Supplements for depression and anxiety: Are they safe and effective?Ruslan Dorfman, PhD, MBA
Updated July 31, 2023
Many people struggling with depression and anxiety look to vitamins and supplements as a natural alternative or complement to pharmaceutical antidepressants. But are they safe and effective? New clinical studies show the promising role of some vitamins and supplements in improving mood symptoms. However, research indicates that supplements alone cannot substitute medications for people with severe depression in terms of effectiveness. Further, natural products are not without side effects, and when used together with prescription medications, they may pose significant health risks. In this overview, we will discuss how supplements work as mood stabilizers for depression and anxiety, their potential side effects, and whether these can be taken along with antidepressants.
Supplements should not be taken lightly – an incorrect supplement or excessive use can worsen depression and affect the heart and digestive system. Pharmacists know about fundamental drug-food interactions, so consult your pharmacist before you decide if taking a supplement to improve your mood or treat depression is right for you.
Supplements with strong evidence of effectiveness
Vitamin B9, also known as folate, a type of folic acid, or L-methylfolate (LMF), can be an effective supplemental treatment for people with major depressive disorder (MDD) with higher body weight and positive inflammatory biomarkers in the blood. While it may help reduce depressive symptoms, vitamin B9 supplements alone are not sufficient and best used along with an antidepressant. No benefit was noted for lean people. There are many supplements containing various forms of folate. Vitamin B9 differs from dietary folate and synthetic folic acid supplements because it’s a reduced metabolite that readily crosses the blood-brain barrier, making it more effective. Vitamin B9 is also less affected by genetic variations in the MTHFR, MTR and MTRR genes mutation, which cause folate deficiencies. Vitamin B9 (LMF) is available as a prescription medical food and is approved for the treatment of depression. Other B group vitamins (B6 and B12) can also be used with B9.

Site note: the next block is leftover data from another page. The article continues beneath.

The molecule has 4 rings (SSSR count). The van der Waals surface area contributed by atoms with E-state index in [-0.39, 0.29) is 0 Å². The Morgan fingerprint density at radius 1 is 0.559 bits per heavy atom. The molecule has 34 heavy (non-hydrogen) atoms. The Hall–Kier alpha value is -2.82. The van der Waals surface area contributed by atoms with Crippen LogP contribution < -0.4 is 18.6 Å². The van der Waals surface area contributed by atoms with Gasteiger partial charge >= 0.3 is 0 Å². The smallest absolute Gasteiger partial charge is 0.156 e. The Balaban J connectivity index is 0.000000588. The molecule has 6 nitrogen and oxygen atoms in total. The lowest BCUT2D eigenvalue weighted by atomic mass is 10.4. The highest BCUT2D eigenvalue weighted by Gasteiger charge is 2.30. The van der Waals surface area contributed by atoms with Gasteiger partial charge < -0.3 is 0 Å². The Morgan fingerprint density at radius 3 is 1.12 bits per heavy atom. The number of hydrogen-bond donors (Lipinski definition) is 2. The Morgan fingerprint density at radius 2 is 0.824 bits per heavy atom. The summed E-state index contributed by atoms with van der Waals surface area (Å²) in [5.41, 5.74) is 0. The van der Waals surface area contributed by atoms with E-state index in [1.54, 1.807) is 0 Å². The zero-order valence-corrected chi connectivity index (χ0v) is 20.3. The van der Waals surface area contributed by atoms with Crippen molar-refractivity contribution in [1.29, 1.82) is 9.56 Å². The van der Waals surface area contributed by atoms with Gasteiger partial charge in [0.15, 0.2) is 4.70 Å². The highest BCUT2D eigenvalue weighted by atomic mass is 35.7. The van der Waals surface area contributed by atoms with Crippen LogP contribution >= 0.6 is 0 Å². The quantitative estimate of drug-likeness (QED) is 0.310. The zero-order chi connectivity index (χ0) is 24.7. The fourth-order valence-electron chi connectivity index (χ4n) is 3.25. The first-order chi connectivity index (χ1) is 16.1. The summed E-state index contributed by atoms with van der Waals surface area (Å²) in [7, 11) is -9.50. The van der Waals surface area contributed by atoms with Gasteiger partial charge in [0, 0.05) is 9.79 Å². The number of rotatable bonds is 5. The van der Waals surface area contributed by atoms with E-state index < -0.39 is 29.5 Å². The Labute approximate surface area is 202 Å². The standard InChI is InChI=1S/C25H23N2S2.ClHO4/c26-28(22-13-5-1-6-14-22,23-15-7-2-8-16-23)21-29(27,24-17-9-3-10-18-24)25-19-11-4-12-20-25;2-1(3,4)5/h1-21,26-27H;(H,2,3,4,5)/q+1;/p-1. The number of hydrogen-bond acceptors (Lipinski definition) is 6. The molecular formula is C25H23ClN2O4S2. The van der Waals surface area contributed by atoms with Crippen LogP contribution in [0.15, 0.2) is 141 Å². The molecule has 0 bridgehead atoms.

Probiotics, Prebiotics and Synbiotics
Probiotics are live bacteria naturally present in fermented foods and can provide a health benefit when consumed in adequate amounts in their live form. Prebiotics, such as cocoa flavonoids, fructans, galacto- and pectic oligosaccharides, support the growth of protective microbiota in the gut. Synbiotics are a combination of probiotics and prebiotics. The healthy gut-brain connection is a known paradigm. A healthy diet improves depression and pain symptoms. The use of prebiotics can substantially enhance gut health and counteract the gastrointestinal symptoms of some medications. However, selecting the correct antidepressants based on your DNA and GI symptoms is a critical first step.
Potentially beneficial supplements
S-adenosyl methionine (SAM-e) is a natural substance produced in the body. Synthetic SAM-e is an over-the-counter supplement in North America but is a prescription drug in Europe. SAM-e is used to treat depression and pain. SAM-e works similarly to folate. Folate deficiency affects the synthesis of important neurotransmitters dopamine, serotonin, and acetylcholine. Folate deficiency may be one of the causes of depression. The benefit of SAM-e is that it is not impacted by genes that regulate folate metabolism, such as MTHFR. People with folate deficiency have lower levels of SAM-e. Therefore, SAM-e supplements may improve the synthesis of serotonin and dopamine, producing an antidepressant effect.
Some studies have found that SAM-e is just as effective as NSAIDs like ibuprofen and celecoxib and helps people with osteoarthritis and fibromyalgia. SAM-e also has fewer side effects than NSAIDs. SAM-e is considered safe and can be combined with TCAs, SSRIs, and SNRIs. SAM-e side effects can include insomnia, sweating, loss of appetite, constipation, nausea, dry mouth, dizziness, and anxiety. However, SAM-e is not recommended for people with bipolar disorder because it can induce manic episodes. Please consult your physician or pharmacist to see if SAM-e supplements are appropriate for your treatment.